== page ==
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Why does the Cost of Credit Intermediation Increase for Small Firms Relative to Large Firms during Recessions? A Conceptual and Empirical Analysis

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  • Miguel Ramirez

    ()
    (Department of Economics, Trinity College)

  • Aalok Pandey

    ()
    (Department of Economics, Trinity College)

Abstract

The Great Recession of 2007-09 has had a devastating and long-lasting effect on the US economy. New Institutional Theories (NIT) of finance contend that part of the explanation for the amplification and duration of economic recessions resides in the presence of asymmetric information and market imperfections in the credit market. During recessions, smaller firms without established credit records and low net worth find that access to credit is, at best, limited and very costly. These firms are forced to cut back on their investment and consumption spending which, in turn, exacerbates the recession via a downward spiral of self-reinforcing effects. Following the lead of Walker (2010), this paper estimates a Vector Error Correction Model (VECM) that incorporates economic and financial factors that affect the cost of credit intermediation for small and large firms during the 1998-2011 period. It also examines the impact of recession on these factors as well as the prices that firms pay for access to credit. The reported estimates suggest that the impact of economic recession on the cost of credit intermediation was significant. The results also indicate that the cost of credit intermediation decreases in a recession; however, the decrease is more pronounced in the case of large firms as compared to small firms.

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File URL: http://internet2.trincoll.edu/repec/WorkingPapers2012/WP12-05.pdf
File Function: First version, 2012
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Bibliographic Info

Paper provided by Trinity College, Department of Economics in its series Working Papers with number 1205.

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Length: 34 pages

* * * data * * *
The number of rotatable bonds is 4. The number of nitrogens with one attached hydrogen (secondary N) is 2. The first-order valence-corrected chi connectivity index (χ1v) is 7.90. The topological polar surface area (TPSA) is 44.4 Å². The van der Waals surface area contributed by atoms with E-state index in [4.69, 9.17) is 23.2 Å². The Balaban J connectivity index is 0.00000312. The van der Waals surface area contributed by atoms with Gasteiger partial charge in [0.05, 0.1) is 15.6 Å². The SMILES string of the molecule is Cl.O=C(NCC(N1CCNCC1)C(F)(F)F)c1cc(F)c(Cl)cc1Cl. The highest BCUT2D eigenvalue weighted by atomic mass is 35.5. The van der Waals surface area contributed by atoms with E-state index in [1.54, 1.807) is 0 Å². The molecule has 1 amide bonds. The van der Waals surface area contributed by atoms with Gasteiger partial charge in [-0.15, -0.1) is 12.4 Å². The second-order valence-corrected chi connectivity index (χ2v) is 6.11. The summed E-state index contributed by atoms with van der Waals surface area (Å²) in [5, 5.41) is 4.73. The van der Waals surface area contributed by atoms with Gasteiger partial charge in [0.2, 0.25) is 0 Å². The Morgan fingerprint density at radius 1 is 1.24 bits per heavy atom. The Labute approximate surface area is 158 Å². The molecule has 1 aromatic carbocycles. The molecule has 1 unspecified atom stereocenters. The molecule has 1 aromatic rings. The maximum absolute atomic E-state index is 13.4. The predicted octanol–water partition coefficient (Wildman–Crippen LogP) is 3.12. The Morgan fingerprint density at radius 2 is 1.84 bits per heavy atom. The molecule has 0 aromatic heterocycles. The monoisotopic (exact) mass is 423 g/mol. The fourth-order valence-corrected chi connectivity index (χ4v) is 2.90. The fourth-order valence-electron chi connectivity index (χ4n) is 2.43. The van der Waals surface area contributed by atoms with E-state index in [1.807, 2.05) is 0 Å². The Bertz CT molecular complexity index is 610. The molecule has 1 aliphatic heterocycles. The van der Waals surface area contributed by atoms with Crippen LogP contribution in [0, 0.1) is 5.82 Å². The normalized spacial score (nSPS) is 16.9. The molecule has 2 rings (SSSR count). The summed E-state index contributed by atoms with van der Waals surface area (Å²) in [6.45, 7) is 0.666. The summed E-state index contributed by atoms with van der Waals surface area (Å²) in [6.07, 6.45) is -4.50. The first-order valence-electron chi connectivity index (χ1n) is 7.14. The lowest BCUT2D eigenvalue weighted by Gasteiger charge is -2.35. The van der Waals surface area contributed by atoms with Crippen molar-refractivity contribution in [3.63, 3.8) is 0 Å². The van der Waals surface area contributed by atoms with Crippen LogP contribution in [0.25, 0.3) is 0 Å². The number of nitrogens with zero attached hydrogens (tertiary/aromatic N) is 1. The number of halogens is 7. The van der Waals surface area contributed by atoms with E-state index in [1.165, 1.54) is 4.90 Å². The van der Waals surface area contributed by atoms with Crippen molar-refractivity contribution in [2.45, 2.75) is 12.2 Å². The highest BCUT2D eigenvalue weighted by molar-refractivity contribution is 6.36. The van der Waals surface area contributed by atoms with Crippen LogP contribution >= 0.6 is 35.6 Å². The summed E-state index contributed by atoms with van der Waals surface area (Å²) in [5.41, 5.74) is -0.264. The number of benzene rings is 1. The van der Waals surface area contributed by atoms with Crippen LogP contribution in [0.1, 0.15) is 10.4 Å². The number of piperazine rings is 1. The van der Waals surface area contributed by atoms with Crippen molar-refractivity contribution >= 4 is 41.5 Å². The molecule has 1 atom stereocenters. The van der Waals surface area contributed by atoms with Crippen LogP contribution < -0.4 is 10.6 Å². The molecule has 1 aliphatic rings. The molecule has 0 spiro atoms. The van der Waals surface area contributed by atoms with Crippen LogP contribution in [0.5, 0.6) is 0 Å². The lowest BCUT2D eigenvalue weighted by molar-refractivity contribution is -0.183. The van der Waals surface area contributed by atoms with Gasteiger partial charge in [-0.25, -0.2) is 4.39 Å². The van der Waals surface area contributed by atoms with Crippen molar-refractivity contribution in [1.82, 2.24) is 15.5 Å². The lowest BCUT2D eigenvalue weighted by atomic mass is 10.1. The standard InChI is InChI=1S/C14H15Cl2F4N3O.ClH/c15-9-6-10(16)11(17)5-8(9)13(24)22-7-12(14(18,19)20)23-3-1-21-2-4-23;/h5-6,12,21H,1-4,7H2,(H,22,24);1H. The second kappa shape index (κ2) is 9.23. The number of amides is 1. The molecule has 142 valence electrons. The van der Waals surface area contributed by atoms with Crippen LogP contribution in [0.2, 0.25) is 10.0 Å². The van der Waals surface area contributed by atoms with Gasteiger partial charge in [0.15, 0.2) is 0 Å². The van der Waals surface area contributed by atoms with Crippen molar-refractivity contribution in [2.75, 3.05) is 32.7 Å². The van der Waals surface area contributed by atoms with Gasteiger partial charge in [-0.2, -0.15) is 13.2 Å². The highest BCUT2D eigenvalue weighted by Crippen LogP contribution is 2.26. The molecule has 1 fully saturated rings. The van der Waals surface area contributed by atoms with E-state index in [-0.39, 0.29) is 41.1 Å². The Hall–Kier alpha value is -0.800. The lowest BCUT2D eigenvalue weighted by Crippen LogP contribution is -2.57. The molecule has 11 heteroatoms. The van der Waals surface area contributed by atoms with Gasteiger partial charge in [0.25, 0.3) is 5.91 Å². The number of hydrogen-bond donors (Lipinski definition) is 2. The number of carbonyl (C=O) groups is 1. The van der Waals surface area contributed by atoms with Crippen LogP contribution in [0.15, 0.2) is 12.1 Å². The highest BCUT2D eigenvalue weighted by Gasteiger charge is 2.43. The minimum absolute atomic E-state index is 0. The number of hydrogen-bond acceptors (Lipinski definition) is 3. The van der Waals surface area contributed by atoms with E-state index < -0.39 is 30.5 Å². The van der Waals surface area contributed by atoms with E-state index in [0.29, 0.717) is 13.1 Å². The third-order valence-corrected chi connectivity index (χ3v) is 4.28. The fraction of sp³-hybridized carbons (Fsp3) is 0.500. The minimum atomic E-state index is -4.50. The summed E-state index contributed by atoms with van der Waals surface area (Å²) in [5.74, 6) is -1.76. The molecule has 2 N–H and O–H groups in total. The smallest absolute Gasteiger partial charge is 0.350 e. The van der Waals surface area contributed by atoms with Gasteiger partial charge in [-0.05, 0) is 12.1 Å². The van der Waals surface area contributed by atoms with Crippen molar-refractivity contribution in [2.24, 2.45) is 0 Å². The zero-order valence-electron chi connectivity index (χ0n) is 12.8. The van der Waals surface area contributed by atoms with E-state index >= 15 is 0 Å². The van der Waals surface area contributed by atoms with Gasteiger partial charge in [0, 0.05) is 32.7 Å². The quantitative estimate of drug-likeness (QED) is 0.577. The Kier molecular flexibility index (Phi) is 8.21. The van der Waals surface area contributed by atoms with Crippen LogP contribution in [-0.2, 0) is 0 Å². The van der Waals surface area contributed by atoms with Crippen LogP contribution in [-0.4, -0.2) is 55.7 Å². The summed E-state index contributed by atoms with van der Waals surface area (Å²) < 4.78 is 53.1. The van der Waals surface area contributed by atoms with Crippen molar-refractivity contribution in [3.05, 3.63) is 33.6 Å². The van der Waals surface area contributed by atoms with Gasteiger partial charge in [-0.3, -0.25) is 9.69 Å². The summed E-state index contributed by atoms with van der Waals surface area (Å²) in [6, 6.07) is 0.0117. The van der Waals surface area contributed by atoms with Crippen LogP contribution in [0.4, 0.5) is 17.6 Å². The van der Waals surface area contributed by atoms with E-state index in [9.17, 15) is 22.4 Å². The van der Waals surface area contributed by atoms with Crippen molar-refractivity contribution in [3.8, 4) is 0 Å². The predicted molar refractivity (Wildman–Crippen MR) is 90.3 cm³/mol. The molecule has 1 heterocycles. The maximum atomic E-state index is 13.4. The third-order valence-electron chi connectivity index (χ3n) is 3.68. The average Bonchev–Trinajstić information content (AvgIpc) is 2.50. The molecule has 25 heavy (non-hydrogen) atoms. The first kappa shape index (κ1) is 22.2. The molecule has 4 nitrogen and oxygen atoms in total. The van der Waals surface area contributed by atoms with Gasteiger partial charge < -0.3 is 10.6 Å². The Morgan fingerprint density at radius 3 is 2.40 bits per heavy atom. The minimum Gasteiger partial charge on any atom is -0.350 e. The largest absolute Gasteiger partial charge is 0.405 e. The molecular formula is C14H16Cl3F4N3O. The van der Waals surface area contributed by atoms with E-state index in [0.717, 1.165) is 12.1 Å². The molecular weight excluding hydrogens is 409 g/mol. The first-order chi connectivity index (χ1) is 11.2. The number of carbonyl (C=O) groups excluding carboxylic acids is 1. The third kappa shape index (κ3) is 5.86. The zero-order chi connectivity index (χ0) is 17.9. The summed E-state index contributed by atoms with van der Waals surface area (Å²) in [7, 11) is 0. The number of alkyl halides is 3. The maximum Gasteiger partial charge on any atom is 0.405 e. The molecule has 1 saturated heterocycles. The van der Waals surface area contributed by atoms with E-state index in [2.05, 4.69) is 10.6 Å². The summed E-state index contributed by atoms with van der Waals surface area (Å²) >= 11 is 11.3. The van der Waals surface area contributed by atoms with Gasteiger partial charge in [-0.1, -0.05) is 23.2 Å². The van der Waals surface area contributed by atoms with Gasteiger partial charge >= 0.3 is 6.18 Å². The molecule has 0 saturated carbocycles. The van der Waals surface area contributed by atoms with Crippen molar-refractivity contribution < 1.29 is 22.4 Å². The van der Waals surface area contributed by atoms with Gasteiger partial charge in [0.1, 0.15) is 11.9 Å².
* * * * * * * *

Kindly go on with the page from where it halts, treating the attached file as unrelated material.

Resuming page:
Date of creation: Jul 2012
Date of revision:
Handle: RePEc:tri:wpaper:1205

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Related research

Keywords: Asymmetric information; adverse selection; cointegration; Credit Rationing Model; Financial Accelerator Model; moral hazard; recession; and Vector Error Correction Model (VECM).;

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  1. Dickey, David A & Fuller, Wayne A, 1981. "Likelihood Ratio Statistics for Autoregressive Time Series with a Unit Root," Econometrica, Econometric Society, Econometric Society, vol. 49(4), pages 1057-72, June.
  2. Nada Mora, 2010. "Can banks provide liquidity in a financial crisis?," Economic Review, Federal Reserve Bank of Kansas City, issue Q III, pages 31-67.
  3. Bernanke, Ben & Gertler, Mark, 1989. "Agency Costs, Net Worth, and Business Fluctuations," American Economic Review, American Economic Association, vol. 79(1), pages 14-31, March.
  4. Jim Wilkinson & Jon Christensson, 2011. "Can the supply of small business loans be increased?," Economic Review, Federal Reserve Bank of Kansas City, issue Q II.
  5. Dolado, Juan J & Jenkinson, Tim & Sosvilla-Rivero, Simon, 1990. " Cointegration and Unit Roots," Journal of Economic Surveys, Wiley Blackwell, vol. 4(3), pages 249-73.
  6. Johansen, Soren, 1988. "Statistical analysis of cointegration vectors," Journal of Economic Dynamics and Control, Elsevier, Elsevier, vol. 12(2-3), pages 231-254.
  7. Stiglitz, Joseph E & Weiss, Andrew, 1981. "Credit Rationing in Markets with Imperfect Information," American Economic Review, American Economic Association, vol. 71(3), pages 393-410, June.
  8. Troy Davig & Craig Hakkio, 2010. "What is the effect of financial stress on economic activity," Economic Review, Federal Reserve Bank of Kansas City, issue Q II, pages 35-62.
  9. Nelson, Charles R. & Plosser, Charles I., 1982. "Trends and random walks in macroeconmic time series : Some evidence and implications," Journal of Monetary Economics, Elsevier, Elsevier, vol. 10(2), pages 139-162.
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